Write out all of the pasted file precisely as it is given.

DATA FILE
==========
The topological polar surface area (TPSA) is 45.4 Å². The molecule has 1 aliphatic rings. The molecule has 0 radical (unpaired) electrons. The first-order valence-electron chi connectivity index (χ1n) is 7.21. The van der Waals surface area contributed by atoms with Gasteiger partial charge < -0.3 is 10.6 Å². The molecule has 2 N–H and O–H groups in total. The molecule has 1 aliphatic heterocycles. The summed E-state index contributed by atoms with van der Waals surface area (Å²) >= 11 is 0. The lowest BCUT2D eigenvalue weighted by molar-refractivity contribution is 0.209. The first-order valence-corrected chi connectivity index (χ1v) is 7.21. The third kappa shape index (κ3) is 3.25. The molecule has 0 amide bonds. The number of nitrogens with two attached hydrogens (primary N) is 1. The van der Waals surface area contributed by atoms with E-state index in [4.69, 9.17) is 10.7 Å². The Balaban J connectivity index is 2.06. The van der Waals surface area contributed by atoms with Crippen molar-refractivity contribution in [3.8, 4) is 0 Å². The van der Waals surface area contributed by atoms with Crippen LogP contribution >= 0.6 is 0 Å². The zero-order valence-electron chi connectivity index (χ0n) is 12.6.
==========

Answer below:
The topological polar surface area (TPSA) is 45.4 Å². The molecule has 1 aliphatic rings. The molecule has 0 radical (unpaired) electrons. The first-order valence-electron chi connectivity index (χ1n) is 7.21. The van der Waals surface area contributed by atoms with Gasteiger partial charge < -0.3 is 10.6 Å². The molecule has 2 N–H and O–H groups in total. The molecule has 1 aliphatic heterocycles. The summed E-state index contributed by atoms with van der Waals surface area (Å²) >= 11 is 0. The lowest BCUT2D eigenvalue weighted by molar-refractivity contribution is 0.209. The first-order valence-corrected chi connectivity index (χ1v) is 7.21. The third kappa shape index (κ3) is 3.25. The molecule has 0 amide bonds. The number of nitrogens with two attached hydrogens (primary N) is 1. The van der Waals surface area contributed by atoms with E-state index in [4.69, 9.17) is 10.7 Å². The Balaban J connectivity index is 2.06. The van der Waals surface area contributed by atoms with Crippen molar-refractivity contribution in [3.8, 4) is 0 Å². The van der Waals surface area contributed by atoms with Crippen LogP contribution >= 0.6 is 0 Å². The zero-order valence-electron chi connectivity index (χ0n) is 12.6.